• Debunking Donald Trump’s claims about charity
    Hillary Clinton has been scrutinized for questions about the Clinton Foundation. Now Donald Trump is catching heat for how his own foundation operates. Judy Woodruff speaks with The Washington Post’s David Fahrenthold, who has spent the past few months researching Trump’s charitable donations and seeming lack of personal contributions to his own cause.
    Original Air Date: September 13, 2016
    Republican presidential nominee Donald Trump speaks at a campaign rally in Asheville, North Carolina, U.S., September 12, 2016.  REUTERS/Mike Segar - RTSNG36
  • Is this farm helping migrants or just a field of schemes?
    It seemed like a rare positive story about the migrant crisis: African refugees, relocated to Sardinia from their war-torn countries, providing for themselves by farming. But when the NewsHour arrived at the farm, no workers were there. Special correspondent Malcolm Brabant’s ensuing investigation was winding and, at times, hostile. Were there ever any farmers, or was something else going on?
    Original Air Date: September 13, 2016
    Field in Sardinia, Italy, purported to be a field farmed by migrants. Image by Malcolm Brabant
  • How the sugar industry paid experts to downplay health risks
    Researchers have discovered documents showing that the sugar industry paid researchers to downplay the health risks of sugar and play up the risks of saturated fat in the 1960s. Gwen Ifill speaks with Marion Nestle of New York University about the revelations, the health impacts of consuming sugar and the complexities of studying nutrition.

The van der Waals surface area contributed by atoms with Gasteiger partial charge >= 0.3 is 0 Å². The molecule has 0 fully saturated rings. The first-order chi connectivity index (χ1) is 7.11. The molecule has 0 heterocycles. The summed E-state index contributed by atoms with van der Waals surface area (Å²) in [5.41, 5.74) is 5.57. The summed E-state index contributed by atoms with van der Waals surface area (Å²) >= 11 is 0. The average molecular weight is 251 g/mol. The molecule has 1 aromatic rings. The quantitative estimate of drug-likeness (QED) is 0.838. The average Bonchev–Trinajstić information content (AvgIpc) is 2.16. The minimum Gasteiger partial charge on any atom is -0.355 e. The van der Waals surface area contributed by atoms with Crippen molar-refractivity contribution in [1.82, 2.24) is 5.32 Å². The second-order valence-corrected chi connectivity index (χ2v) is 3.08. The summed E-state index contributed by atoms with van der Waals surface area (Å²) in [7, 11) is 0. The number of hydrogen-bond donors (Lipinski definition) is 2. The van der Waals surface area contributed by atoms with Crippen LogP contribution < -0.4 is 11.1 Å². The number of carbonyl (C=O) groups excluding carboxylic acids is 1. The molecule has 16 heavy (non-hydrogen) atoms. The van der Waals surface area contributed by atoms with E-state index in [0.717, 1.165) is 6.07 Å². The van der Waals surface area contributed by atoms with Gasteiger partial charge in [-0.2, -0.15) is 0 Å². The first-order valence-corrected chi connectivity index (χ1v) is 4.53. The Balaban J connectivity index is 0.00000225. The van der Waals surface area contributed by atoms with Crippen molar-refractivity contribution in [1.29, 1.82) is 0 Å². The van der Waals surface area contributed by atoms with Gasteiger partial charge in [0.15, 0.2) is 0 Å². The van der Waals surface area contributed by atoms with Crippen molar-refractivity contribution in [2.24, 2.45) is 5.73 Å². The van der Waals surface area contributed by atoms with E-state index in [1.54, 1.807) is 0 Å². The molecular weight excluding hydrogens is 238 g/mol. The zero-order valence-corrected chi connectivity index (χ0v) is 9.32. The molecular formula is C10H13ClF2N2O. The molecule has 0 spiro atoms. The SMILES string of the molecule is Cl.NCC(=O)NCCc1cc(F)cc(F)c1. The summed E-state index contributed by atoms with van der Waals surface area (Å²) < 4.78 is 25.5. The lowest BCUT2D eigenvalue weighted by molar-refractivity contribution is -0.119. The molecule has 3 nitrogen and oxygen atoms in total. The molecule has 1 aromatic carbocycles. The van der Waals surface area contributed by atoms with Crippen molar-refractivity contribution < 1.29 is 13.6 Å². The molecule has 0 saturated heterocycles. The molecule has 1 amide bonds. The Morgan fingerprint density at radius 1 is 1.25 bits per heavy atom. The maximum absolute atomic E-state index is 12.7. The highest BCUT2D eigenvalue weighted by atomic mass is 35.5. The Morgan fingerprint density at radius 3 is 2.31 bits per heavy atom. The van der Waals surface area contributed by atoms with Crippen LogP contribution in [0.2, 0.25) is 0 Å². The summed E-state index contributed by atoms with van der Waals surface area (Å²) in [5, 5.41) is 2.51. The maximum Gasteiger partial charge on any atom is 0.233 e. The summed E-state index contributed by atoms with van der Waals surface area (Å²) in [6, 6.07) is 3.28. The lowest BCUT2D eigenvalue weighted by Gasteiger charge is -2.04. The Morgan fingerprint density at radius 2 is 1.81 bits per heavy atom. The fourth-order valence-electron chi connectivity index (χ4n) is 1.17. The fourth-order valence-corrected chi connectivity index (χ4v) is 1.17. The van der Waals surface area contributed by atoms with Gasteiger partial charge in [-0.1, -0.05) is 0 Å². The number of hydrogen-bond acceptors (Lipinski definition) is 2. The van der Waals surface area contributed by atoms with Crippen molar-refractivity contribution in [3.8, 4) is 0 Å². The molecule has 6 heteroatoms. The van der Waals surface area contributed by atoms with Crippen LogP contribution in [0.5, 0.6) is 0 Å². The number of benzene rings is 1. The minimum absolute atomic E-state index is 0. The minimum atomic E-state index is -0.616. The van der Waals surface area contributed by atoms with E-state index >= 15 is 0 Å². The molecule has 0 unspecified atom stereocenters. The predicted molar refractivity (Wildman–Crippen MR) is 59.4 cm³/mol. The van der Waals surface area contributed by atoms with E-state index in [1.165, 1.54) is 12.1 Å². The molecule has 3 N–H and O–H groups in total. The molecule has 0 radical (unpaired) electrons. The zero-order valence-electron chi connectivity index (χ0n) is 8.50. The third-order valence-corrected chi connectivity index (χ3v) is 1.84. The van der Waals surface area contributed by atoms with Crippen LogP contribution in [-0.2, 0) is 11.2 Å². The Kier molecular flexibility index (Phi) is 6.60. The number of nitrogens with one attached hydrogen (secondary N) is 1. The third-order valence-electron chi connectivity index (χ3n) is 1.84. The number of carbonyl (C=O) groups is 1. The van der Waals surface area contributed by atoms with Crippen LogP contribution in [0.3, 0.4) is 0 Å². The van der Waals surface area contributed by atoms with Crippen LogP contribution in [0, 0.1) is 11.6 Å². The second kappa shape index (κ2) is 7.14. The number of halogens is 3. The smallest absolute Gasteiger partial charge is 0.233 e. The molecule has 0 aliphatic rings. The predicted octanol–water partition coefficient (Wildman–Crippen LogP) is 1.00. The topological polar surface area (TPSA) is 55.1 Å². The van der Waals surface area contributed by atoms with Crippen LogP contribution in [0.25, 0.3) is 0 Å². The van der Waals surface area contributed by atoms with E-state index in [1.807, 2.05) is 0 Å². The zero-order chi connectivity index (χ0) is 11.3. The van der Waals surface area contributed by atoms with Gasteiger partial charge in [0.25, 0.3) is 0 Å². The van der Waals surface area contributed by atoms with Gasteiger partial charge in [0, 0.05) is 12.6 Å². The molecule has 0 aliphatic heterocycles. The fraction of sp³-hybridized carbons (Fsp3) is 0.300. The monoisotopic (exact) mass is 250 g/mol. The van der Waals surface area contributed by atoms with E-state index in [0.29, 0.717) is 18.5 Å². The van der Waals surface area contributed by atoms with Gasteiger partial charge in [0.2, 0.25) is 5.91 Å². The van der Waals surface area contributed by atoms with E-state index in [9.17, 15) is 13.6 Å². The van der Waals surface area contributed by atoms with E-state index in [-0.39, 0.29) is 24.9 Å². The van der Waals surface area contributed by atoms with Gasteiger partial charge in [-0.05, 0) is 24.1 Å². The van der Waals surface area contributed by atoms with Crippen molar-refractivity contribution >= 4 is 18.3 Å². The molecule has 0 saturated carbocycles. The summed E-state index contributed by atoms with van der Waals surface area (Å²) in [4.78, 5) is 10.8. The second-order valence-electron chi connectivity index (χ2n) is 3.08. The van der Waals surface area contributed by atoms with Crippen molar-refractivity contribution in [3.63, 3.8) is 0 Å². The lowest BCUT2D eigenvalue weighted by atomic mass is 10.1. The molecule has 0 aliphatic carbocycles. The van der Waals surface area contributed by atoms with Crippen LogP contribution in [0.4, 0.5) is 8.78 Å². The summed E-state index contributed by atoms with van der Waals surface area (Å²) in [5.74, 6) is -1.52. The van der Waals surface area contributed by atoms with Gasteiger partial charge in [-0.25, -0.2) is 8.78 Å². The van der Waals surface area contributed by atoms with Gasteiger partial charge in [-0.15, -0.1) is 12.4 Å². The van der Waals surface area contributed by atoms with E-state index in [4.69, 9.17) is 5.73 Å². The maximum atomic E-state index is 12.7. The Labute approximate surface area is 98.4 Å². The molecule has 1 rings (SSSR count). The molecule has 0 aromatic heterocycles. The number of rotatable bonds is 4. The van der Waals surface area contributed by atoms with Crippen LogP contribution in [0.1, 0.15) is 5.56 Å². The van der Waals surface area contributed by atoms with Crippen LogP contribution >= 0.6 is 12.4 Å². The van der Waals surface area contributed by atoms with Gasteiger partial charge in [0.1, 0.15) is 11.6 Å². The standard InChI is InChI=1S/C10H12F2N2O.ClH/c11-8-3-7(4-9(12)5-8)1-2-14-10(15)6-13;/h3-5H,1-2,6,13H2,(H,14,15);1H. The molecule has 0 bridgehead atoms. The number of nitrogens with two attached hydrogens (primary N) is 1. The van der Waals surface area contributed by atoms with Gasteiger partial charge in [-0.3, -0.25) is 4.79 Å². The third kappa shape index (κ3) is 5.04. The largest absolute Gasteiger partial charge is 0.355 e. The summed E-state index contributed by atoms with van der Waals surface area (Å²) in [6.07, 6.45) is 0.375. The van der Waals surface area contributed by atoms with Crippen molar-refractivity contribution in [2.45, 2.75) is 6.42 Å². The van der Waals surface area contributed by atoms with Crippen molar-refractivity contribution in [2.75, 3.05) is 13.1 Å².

Original Air Date: September 13, 2016
    Sugar being poured into tea cup, close-up
  • A mentoring program that aims to keep Latino males in school
    On college campuses, Latino males are perhaps the most underrepresented group. These men are often expected to provide for their families, which can mean a choice between getting an education and getting a job. Hari Sreenivasan reports as part of our Rethinking College series on one program that’s trying to combat the issue by creating mentorship opportunities.
    Original Air Date: September 13, 2016
  • Ann Patchett on how independent bookstores build community
    If you shop at the East Nashville Farmers’ Market you can buy fruits and vegetables; but you can also meet a famous author with a stop by the traveling bookmobile. Ann Patchett is a co-owner of the Parnassus Books, founded at a time when bookstores were disappearing. Jeffrey Brown speaks with Patchett about her latest novel, “Commonwealth,” a story that she says hits close to home.
    Original Air Date: September 13, 2016
    NEW YORK, NY - NOVEMBER 8: Author Ann Patchett sits for a portrait at The Wales Hotel in New York, New York on November 8th, 2013. Patchett is currently on tour promoting her new book This is the Story of a Happy Marriage, which is a collection of non-fiction essays including her story championing the comeback of the small, independent, book store. (Photo by Jesse Dittmar for The Washington Post via Getty Images)

Monday, September 12, 2016

  • How much health data should candidates disclose?
    How much should voters know about the presidential candidates’ health? On Sunday, Hillary Clinton left a 9/11 memorial ceremony in lower Manhattan after a stumble. It was later revealed that the Democratic nominee had been diagnosed with pneumonia a few days before. Judy Woodruff speaks with University of Michigan’s Dr. Howard Markel about Clinton’s pneumonia and what voters have a right to know.
    Original Air Date: September 12, 2016
  • Clinton campaign pledges more health information
    Questions about Hillary Clinton’s health dominated headlines on Sunday after she left a 9/11 memorial ceremony in Manhattan. After it was confirmed that she was suffering from pneumonia, her campaign promised more information on her health. Meanwhile, Clinton’s comment that Donald Trump supporters are a “basket of deplorables” is providing fodder for her opponent's ads. Judy Woodruff reports.
    Original Air Date: September 12, 2016
    U.S. Democratic presidential candidate Hillary Clinton climbs into her van outside her daughter Chelsea's home in New York, New York, United States September 11, 2016, after Clinton left ceremonies commemorating the 15th anniversary of the September 11 attacks feeling "overheated."  REUTERS/Brian Snyder  - RTSN8Q0